One-Shot Library Instruction and Cambourne's Theory of Learning

Glenn Norio Masuchika, Gail Louise Boldt

Research output: Contribution to journalArticlepeer-review

4 Scopus citations


Librarians who teach one-shot library instruction classes (one-time, one- to three-hour classes to students who are assumed to be novice researchers) are often torn between two pedagogic approaches: a "critical mass" pedagogy emphasizing a minimum amount of databases that must be introduced with little time for student searching, and a "use-oriented" pedagogy emphasizing the introduction of one or two databases, with the instructor providing adequate time for the student to hone their search skills through in class work time that provides for interaction with the librarian. Drawing from the learning theory of Brian Cambourne, we compare the two pedagogic approaches and argue that a use-oriented approach is a better match to Cambourne's Conditions of Learning, but that without certain preparations of and expectations from the student, librarians will struggle with both approaches in these one-shot library instruction sessions.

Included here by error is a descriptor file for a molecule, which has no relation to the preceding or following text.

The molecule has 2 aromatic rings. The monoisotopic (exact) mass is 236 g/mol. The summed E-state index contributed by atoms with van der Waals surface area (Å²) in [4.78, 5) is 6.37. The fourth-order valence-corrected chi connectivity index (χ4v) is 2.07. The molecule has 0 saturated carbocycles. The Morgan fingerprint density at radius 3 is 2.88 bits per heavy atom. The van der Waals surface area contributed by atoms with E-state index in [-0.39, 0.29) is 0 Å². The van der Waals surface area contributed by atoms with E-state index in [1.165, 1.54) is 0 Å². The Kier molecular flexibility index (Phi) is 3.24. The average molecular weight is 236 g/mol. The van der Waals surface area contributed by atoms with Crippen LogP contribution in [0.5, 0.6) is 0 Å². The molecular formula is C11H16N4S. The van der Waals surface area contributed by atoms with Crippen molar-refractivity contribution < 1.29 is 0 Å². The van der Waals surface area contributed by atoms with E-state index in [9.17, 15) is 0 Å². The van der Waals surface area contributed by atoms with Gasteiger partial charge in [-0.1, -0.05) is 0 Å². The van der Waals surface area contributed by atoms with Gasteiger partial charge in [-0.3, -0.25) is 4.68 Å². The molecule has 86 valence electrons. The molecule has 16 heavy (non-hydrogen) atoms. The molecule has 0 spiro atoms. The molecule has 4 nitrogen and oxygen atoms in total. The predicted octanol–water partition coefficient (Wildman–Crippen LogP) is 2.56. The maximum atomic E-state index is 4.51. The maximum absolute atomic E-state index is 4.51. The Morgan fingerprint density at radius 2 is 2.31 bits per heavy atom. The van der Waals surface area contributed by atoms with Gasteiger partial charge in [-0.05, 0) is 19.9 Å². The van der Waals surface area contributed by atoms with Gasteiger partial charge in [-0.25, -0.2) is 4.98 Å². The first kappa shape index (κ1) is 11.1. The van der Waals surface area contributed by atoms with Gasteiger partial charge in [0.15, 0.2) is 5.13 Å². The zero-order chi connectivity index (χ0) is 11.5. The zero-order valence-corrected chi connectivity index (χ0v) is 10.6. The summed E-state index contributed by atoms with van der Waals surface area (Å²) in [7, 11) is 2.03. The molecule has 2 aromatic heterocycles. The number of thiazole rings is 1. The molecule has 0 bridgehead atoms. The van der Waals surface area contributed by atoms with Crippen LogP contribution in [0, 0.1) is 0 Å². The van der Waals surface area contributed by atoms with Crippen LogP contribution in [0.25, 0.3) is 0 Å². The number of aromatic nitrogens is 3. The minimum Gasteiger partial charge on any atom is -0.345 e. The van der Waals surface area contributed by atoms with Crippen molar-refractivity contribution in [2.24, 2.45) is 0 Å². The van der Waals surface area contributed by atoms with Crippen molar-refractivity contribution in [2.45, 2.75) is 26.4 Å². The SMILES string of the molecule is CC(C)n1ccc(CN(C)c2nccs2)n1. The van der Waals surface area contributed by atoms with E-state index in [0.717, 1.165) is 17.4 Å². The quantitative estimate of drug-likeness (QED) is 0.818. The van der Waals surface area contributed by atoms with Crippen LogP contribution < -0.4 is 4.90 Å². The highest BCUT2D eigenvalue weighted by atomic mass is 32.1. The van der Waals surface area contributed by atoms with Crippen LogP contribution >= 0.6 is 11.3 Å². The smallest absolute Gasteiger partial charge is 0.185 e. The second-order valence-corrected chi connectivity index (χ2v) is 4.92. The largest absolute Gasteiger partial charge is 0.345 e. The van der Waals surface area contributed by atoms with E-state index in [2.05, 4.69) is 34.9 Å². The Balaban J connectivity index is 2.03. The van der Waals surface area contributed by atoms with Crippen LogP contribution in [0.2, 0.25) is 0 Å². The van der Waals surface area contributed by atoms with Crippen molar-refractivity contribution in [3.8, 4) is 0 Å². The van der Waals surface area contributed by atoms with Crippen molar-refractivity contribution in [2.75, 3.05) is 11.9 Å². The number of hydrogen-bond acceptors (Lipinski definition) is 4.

Original languageEnglish (US)
Pages (from-to)277-296
Number of pages20
JournalPublic Services Quarterly
Issue number4
StatePublished - Jan 1 2012

All Science Journal Classification (ASJC) codes

  • Accounting
  • Public Administration


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